Ixtha felt her control waver — the man was about to flee. With a deep breath she opened her mouth. Finding the man’s desire, she fed it back to him in song. Her voice, soft at first, slowly grew louder, until centuries of loneliness became a resonant howl. The boy on the boat writhed. The man before her, her prey, her could-be savior, dropped to his knees and began to crawl forward, body quaking with the longing she fed him.
Trevor listened helplessly, the song rich in his ears. Breathtakingly beautiful again, her eyes burned into him, calling him onward. He needed to touch her, to feel that she was real. She watched him calmly — wasn’t afraid of him at all. And why should she be? She stood there, as beautiful and terrible as the sea, her voice calling the might of the ages down upon him. Trevor wondered briefly how the sailor fared, without earplugs to protect him, though his foresight to bind his hands and eyes might well have saved his life. Inches from the creature’s feet, he reached out, his trembling hand trailing lightly along her calf. Her honeyed skin, smooth and supple beneath his touch, was only flesh, as delicate as his own. He bravely considered the knife by his side, the bag of tools in his pouch. She was perfection, and he had the audacity to think he could subdue her? That he could tame this creature for earthly profit? Trevor wondered what madness made him think he could set foot on this island and survive. He gathered a tendril of resolve, all the while cursing himself for a fool.
Ixtha let her song fade. The silence stretched around them, even the wind seeming to soften. She hungered for blood, her teeth and her bones crying out for sustenance. But her soul demanded more. Slaughtering this man to sate her hunger would leave her empty, alone. She appraised him, his body steady beneath her gaze. He hadn’t gone mad from her siren’s song, could look upon her without crying out in pain. Perhaps he would make a sufficient mate — until he could no longer bear the honor.
“Rise,” she sang, “Rise and be mine.”
Trevor stood slowly; his legs no longer trembled now that the moment was finally upon him. Though she likely couldn’t see through his mirrored glasses, he schooled his gaze into mindless adoration.
“My lady,” he whispered, leaning into her. Arms snaked around him, wings wrapping him in velvety darkness, the touch of her lips setting him aflame. She kissed him desperately, roughly, until blood trickled down his chin. He fed her hunger, twisting one hand into her hair, the other sliding carefully to his pouch.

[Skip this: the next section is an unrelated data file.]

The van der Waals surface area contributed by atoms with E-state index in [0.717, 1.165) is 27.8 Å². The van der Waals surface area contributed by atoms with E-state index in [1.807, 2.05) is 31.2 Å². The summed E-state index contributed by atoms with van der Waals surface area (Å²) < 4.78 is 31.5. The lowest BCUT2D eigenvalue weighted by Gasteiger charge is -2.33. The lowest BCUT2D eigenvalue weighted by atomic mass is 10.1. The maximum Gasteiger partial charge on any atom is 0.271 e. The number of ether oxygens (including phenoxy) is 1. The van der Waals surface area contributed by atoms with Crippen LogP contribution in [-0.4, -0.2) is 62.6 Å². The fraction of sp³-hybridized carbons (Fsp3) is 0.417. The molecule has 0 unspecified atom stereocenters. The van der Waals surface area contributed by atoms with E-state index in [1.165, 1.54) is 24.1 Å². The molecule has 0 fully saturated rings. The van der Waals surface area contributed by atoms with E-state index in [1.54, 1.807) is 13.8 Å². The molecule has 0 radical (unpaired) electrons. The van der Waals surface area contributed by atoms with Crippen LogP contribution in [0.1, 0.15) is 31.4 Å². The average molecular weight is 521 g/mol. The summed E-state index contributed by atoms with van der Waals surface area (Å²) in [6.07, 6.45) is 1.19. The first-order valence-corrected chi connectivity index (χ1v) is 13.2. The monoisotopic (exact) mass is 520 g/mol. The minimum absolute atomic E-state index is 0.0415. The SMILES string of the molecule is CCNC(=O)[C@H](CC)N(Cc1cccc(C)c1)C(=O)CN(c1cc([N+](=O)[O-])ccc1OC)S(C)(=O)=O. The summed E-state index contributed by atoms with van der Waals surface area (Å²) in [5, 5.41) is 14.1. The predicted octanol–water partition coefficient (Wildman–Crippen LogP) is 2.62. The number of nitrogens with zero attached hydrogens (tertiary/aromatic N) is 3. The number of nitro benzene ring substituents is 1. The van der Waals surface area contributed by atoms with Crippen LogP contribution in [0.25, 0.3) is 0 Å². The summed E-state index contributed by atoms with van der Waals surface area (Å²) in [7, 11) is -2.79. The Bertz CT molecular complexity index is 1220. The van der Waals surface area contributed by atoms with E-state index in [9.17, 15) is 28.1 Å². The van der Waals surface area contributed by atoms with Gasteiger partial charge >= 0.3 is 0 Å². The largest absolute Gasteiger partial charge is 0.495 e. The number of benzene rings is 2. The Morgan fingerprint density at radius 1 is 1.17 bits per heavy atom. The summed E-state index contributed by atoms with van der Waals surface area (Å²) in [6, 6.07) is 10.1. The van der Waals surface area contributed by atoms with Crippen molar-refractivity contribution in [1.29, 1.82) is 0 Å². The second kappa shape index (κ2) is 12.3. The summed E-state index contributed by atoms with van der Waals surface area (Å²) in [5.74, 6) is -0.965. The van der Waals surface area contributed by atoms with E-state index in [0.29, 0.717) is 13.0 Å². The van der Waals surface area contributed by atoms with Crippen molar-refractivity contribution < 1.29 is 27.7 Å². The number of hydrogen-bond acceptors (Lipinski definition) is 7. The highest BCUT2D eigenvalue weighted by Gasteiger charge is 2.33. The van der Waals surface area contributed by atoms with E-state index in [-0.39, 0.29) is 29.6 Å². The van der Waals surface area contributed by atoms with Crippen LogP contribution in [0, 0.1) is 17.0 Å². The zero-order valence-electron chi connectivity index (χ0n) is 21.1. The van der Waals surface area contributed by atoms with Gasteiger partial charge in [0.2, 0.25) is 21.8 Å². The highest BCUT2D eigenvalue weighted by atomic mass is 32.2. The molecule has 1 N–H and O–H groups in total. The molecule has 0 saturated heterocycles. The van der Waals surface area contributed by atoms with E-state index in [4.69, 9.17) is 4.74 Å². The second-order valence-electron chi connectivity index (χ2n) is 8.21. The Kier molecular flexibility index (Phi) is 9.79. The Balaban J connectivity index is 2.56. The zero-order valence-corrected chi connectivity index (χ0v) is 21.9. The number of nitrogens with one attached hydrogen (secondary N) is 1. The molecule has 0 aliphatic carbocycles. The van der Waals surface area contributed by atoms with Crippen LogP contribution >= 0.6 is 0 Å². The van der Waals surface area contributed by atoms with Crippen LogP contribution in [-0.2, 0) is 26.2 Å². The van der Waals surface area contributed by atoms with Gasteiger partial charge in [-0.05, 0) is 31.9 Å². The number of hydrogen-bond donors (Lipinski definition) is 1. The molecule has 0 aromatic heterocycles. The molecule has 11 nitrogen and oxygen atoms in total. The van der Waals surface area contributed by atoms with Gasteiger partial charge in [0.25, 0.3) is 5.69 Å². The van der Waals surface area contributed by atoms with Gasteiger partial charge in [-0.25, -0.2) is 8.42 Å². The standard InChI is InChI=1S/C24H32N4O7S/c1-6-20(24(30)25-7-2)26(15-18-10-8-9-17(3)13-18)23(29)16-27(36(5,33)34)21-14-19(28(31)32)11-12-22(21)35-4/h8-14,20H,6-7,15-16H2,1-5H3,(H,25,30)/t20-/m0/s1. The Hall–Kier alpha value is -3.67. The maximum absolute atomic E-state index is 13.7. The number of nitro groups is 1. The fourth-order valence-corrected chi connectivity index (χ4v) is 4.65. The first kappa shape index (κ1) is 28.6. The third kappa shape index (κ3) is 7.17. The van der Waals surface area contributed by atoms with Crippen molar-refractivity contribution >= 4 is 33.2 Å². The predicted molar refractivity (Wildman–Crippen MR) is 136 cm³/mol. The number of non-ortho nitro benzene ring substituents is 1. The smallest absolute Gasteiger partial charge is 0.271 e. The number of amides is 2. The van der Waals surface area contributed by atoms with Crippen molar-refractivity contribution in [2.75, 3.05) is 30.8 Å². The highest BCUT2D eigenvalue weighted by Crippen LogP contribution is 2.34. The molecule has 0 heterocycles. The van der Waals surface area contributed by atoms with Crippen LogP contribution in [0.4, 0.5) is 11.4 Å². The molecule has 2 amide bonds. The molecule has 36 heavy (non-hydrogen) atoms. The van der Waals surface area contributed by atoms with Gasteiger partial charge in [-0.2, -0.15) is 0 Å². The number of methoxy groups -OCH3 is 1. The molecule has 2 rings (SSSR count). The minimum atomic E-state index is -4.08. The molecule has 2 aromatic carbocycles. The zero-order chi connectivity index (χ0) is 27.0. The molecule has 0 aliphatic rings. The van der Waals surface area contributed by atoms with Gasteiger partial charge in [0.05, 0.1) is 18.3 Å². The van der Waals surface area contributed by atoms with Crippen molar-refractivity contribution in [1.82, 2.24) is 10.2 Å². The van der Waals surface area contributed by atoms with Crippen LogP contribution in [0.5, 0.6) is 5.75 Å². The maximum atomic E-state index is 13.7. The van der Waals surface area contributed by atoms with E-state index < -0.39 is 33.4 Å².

Ixtha tasted his blood, felt his skin warm and strong, nearly sighing from the release. Alone. She’d been so alone, and now to have this companion, this pet. Something approximating happiness welled up inside her.
Trevor pulled out the hypo and brought his hand up, caressing the length of her spine. He found the soft ridge where feathers bloomed. He pet her wing gently, then jammed the syringe through feathers and skin, deep into her spine. She shuttered, and he pulled his mouth away before her teeth could do more damage. Eyes glazed, she slumped to the sand. Trevor bound her quickly with steel handcuffs and strong rope. He gagged her, triple checking the knots. He nearly removed his earbuds, then thought better of it and left them in place. He shouted to the boy, who tentatively removed his blindfold, then his chains. Shaking his head in disbelief the sailor crossed himself, but dutifully hopped overboard and headed for shore. Trevor waited, the treasure of a lifetime trussed by his side.
Ixtha woke to the sound of madness. Voices murmured outside her room, as they had every morning since her capture. Onlookers filed by, led by her captor, thick layers of dark glass protecting the minds of the curious from her voice and eyes. She watched him, the man she’d hoped to claim. He smiled as their eyes met, his triumph cutting her like a knife. She began to sing softly, sweet sounds of sorrow blanketed by her cage.